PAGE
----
New Hampshire Subscriber
Answer: You should use hospital discharge code 99239 (Hospital discharge day management; more than 30 minutes).
CPT contains two discharge codes. For discharge services that take 30 minutes or less, you should report 99238 (... 30 minutes or less). But when the FP spends and documents more than 30 minutes on discharge services, you should instead assign 99239.
Watch out: You shouldn't separately bill the morning encounter. Payers won't reimburse two same-day E/M services. Furthermore, CPT states, "The hospital discharge day management codes are to be used to report the total duration of time spent by a physician for final hospital discharge of a patient."
Better way: You should instead combine the total time the FP spends coordinating the patient's care on the discharge day. Tally the documented minutes to determine whether to report 99238 or 99239.
Remember that 99238 and 99239 describe discharge day management, not just discharge services. The time does not have to be continuous.
And when counting discharge day service time, include these services:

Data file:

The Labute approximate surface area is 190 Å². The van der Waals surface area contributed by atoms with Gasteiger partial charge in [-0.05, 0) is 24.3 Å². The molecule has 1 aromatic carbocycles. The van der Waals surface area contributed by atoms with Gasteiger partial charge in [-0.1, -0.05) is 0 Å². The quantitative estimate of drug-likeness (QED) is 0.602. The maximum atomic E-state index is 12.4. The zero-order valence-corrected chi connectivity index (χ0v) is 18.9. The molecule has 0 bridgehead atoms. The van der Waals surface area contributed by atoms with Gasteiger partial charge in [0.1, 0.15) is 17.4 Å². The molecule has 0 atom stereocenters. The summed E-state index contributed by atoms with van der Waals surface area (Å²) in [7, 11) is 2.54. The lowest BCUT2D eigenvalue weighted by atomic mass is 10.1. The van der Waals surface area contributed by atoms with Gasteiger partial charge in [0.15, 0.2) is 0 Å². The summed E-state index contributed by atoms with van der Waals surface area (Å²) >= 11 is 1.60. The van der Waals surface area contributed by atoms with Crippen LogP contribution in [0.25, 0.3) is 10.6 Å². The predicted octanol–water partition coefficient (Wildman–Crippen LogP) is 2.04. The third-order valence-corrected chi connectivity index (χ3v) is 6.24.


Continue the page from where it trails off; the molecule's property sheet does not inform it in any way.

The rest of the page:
the patient's final examination
the hospital-stay discussion
continuing-care instructions to caregivers
discharge records, prescriptions and referral forms preparation. Tip: Encourage your FP to record start and stop times to show an auditor that he's conscious of time management. Documenting total minutes is less definite.
Tell your FP that taking the extra time to carefully document discharge day management services may pay off.
Code 99239 reimburses at a national rate of $96.64 - over $25 more than 99238 pays on average. The 2005 National Physician Fee Schedule assigns 1.87 relative value units ($70.87 geographically unadjusted rate) to 99238 and 2.55 RVUs ($96.64 national rate) to 99239.